1. I respect your opinion duke about support and stability, but let’s say people agree to disagree.

    1. And honestly, I understand a difference in stability and support, and I guess I should have worded it that way. Low tops are as stable as high tops, but if you need that extra collar wrap around your ankle because of previous injury or weak ankles, then of course a mid or high top will be better.

      1. much better worded duke. also, depends on the shoe as well. some shoes whether low, mid or high are unstable and less supportive as hell. I really like the carbon fiber aesthetics on these though. too bad they don’t have these on the ZEROS ! otherwise, they would have been really perfect looking.

        1. i don’t know, the three worst ankle injuries i’ve ever had in my life were in the lebron x, the jordan xx9 and the j crossover 3, none of those are low tops (and to be fair the shoes themselves didn’t have a whole lot to do with the injuries, save for the lebron x, maybe, i’ve always thought that was a terrible basketball shoe for guards who play on their toes) to be honest i always feel more at risk in mids or highs because they don’t feel natural to me, if you have a wide base, supportive materials and a big outrigger you should have no problems at all….case in point, i was playing defense last night and planted my foot wrong while trying to cut off a driving lane to the baseline, the shoe saved my life and stopped my ankle from rolling all the way in, which would have been a pretty serious sprain…it’s time like these that you really see how shoes function

          1. oops, i forgot to mention which shoe i was playing in, it was the harden vol 1, which in my opinion is the best low top in the world right now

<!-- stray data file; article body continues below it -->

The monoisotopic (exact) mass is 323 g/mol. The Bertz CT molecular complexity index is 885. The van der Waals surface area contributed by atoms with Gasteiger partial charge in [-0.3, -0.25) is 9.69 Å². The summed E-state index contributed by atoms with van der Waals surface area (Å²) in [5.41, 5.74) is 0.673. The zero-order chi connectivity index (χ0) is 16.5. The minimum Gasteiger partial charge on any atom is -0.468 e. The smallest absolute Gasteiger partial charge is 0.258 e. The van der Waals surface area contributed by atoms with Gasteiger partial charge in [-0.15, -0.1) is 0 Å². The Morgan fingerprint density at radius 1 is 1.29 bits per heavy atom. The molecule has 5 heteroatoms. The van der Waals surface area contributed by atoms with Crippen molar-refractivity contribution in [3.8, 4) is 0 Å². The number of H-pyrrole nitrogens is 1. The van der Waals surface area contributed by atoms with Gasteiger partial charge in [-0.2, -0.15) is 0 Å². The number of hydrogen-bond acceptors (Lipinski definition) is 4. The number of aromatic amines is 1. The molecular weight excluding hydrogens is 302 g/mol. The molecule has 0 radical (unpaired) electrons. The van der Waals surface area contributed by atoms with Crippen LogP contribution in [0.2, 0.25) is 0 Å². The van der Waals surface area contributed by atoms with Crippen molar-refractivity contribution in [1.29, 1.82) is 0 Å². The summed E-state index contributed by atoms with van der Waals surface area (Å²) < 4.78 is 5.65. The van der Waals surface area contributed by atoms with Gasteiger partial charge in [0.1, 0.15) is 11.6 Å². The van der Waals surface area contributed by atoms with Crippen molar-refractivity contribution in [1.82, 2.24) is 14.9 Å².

2. like I said, there are also other factors in the shoe that makes it less effective. soft and unsupported upper for mids and high make them useless. I hated the sock thing or soft bootie that is impractical. my typical mids and high are heavily constructed like tanks or classic/retro shoe design. not all these BS that they are coming out recently. I agree with you on the 29s which I really hate and my biggest complaint about them is the narrow base on the heel. and the confusing low/mid whatever zoom all out that is unstable as fuck due to it unstable cushion and higher off the ground setup.

            as for my game, I jump a lot and quite off the floor more often, prone to tweaking my ankles whether due to bad landing, fatigue or getting off-balanced due to contacts, so atleast the additional restriction on my ankle area would prevent any injuries from happening. the downside is that you have less movement due to the restriction but does give you that certain added safety measure of not getting yourself injured seriously. if I were younger and not working, I wouldn’t mind the risk. but now, safety is more of a priority. unless I change my play style, that’s the only time I would feel secure wearing lows.